What does it take to leave home for a foreign adventure on the high seas? We have linked up with one Plymouth couple and their dog on their world sailing trip of a lifetime; they’ll share their experiences and challenges in a few entertaining blogs. Here they discuss the preparations and start of their journey.

We decided that we would sail off on an adventure about five years before we actually did.  It took us five years to find the right boat (a westerly Conway Ketch) replace all the house wiring with marine wiring, scrape the hull and put on copper coat and refurbish the boat throughout adding all the gizmos and gadgets we needed for travelling around the Med.

We also needed to extract ourselves from 'normal' life, give up our jobs, rent out our house, and put all extraneous junk into storage.  We held a big leaving party in the last few months and then did the rounds of saying goodbye to family and friends.

We planned to leave at the end of July/beginning of August and so moved onto the boat.  Of course the final little jobs took longer than expected, then bad weather added to our delay and it was getting close to the cut off date when our insurance company wouldn't cover us to cross Biscay.  So as soon as the weather improved, despite a few manageable teething problems, we took the decision to go and set off from Plymouth mid September for La Coruña in Spain.  

As any sailor will know your plans must be flexible according to the conditions and although the channel crossing was good the wind was a bit 'fruity' so we decided to head toL'Aberwrach, France where we enjoyed our first taste of foreign cuisine - mussels and cidre with delicious French bread.


A few days later a good weather window meant we could carry on with our adventure and so we set off for La Coruña.  It took us 3 days of good sailing and then a week's rest to dry out our gear and get used to being 'abroad'.  It was wonderful to see the local culture, enjoy Spanish food, including a new favourite of churros and chocolate which we discovered at a local food fare in the back streets of Coruña.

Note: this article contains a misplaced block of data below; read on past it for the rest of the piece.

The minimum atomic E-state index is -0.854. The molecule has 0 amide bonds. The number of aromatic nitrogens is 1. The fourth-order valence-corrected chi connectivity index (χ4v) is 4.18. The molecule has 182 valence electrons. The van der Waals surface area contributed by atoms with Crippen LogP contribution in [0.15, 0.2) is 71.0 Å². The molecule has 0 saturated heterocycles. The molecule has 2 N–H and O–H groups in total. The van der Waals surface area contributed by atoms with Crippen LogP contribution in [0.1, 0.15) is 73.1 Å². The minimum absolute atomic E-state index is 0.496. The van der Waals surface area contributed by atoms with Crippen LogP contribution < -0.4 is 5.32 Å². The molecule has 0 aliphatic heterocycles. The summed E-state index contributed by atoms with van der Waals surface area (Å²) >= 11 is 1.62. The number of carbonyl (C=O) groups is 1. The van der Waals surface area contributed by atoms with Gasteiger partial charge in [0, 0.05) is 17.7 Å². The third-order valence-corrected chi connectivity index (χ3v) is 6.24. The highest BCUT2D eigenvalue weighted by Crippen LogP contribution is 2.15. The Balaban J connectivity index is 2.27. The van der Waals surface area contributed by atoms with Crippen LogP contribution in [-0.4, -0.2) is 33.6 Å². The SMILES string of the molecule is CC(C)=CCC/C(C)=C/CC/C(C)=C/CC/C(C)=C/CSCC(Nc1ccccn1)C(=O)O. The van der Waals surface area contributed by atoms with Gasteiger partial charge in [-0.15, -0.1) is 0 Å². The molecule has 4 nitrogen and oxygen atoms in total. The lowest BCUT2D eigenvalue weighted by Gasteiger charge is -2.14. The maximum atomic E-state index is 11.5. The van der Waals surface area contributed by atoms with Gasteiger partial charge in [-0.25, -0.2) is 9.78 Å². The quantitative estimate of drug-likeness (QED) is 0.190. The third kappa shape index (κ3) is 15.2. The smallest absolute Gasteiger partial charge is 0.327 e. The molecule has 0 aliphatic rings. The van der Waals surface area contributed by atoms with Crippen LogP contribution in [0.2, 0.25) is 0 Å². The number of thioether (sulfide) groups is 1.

It was while we were in Coruña that we had very practical example of the camaraderie among sailors.  A large yacht had sailed from England aiming for Madeira and on across the Atlantic, but their furling mainsail had blown and so their trip was halted at Coruña.  They were flying home to the Uk and so offered us their refrigerated and frozen food.  Yes please I said expecting a small bag, but delighted to receive 4 large Waitrose carrier bags of goodies.  A wonderful reminder of food from back home.


Although it was late in the season to be sailing we had a wonderful trip down Spain, Portugal and on to Gibraltar during September, October and November.  The marinas were cheaper, being out of season, and although it could be nippy, it was warmer than England and we loved discovering new places and meeting new people. We used the pilot guide to decide where to stop and it was invaluable in guiding us to the best marinas and what to see once we had tied up. 

We sailed around Cap Trafalga mid November with the aim of reaching Alcaidesia marina, La Linea, Spain (a few hundred metres from the border with Gibraltar) at the beginning of December. On the way we stopped of near Cadiz, at Puerto de Santa Maria, to enjoy the pleasures of a sherry bodega, a complement to our earlier visit to a Port house while we were tied up in the new marina in Douro, Portugal.


One of our best sails was through the Straits of Gibraltar, sailing towards what looked like a small channel between the two continents and sharing the water with dolphins and large container ships. This was a magical, memorable sail.

That was three years ago, and our adventure continues.  We've enjoyed more of the Spanish coast, the Balearics, parts of Sardinia, Sicily, Malta, the Ionian islands, Albania, Montenegro and Croatia.  We still want to visit the islands in the Aegean, Turkey, the Italian mainland, Corsica and France and so our adventure continues..........